Black rag dolls created to be slammed against a wall “whenever things don’t go well,” was offensive and down-right racist. Created using black fabric and colorful yarn styled like dreadlocks, the “Feel Better Doll” caused an outrage, especially after reading the doll’s play instructions.
"Whenever things don't go well and you want to hit the wall and yell, here's a little ‘feel better doll’ that you just will not do without. Just grab it firmly by the legs and find a wall to slam the doll and as you whack the ‘feel good doll’ do not forget to yell ‘I FEEL GOOD, I FEEL GOOD,’” the label reads.
Disgusted after receiving numerous photos of the inappropriate doll via social media, New Jersey Assemblywoman Angela McKnight headed to One Dollar Zone in Bayonne, New Jersey to have the toys removed from the shelves.
"When I heard about this doll on social media, I knew I had to do something immediately. This doll is offensive and disturbing on so many levels,” said Assemblywoman McKnight on a Facebook post. “It is clearly made in an inappropriate representation of a Black person and instructs people to ‘slam’ and ‘whack’ her.”
Since speaking to the store's general manager, who promptly removed the dolls at the request of the Assemblywoman, roughly 1,000 dolls were pulled.
"Racism has no place in the world and I will not tolerate it, especially not in this district," Assemblywoman McKnight continued. "When I saw the doll in person, I cringed and was truly disheartened by the thought of a Black child being beaten by another child or an adult for pure pleasure. To have a product depict or teach children that it is OK to hit another child, regardless of race, in order to feel good is sick. Dolls should be a symbol of love, care, and affection.”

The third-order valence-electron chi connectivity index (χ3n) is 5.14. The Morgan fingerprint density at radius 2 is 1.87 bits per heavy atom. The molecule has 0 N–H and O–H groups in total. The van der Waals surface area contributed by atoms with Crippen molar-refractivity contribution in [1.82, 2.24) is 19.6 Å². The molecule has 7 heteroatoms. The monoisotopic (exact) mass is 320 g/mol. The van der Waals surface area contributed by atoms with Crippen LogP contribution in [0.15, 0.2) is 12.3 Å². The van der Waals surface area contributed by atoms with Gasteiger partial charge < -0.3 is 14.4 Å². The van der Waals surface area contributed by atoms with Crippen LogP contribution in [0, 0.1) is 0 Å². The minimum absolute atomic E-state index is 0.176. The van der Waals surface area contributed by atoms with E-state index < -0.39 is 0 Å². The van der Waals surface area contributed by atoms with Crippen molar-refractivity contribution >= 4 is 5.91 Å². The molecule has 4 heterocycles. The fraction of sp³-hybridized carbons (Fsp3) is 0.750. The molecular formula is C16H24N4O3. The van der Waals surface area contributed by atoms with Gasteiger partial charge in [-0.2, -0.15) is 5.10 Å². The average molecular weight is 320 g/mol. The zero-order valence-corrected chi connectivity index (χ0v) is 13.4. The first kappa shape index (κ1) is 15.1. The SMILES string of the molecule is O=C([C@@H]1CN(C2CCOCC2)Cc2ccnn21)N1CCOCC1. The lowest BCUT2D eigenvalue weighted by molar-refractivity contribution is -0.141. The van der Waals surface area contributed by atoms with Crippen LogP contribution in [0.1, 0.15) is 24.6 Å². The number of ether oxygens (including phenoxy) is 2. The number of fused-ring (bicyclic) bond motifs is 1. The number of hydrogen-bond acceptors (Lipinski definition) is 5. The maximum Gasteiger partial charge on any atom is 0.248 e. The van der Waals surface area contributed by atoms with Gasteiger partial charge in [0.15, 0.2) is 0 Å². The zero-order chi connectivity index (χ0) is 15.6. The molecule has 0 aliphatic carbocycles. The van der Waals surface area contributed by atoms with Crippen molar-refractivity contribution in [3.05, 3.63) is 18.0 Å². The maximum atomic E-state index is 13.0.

AP News reports, One Dollar Zone President Ricky Shah apologized for the dolls’ appearance in the stores admitting, “This somehow slipped through the cracks.”
According to an email Shah forwarded to the AP from supplier Global Souvenir Marketing, the dolls’ manufacturer, the Harvey Hutter Co., is out of business.
One Dollar Zone operates more than two dozen stores in the northeastern U.S. from Massachusetts to Pennsylvania.
(Photo: Jeff Farmer/ Getty)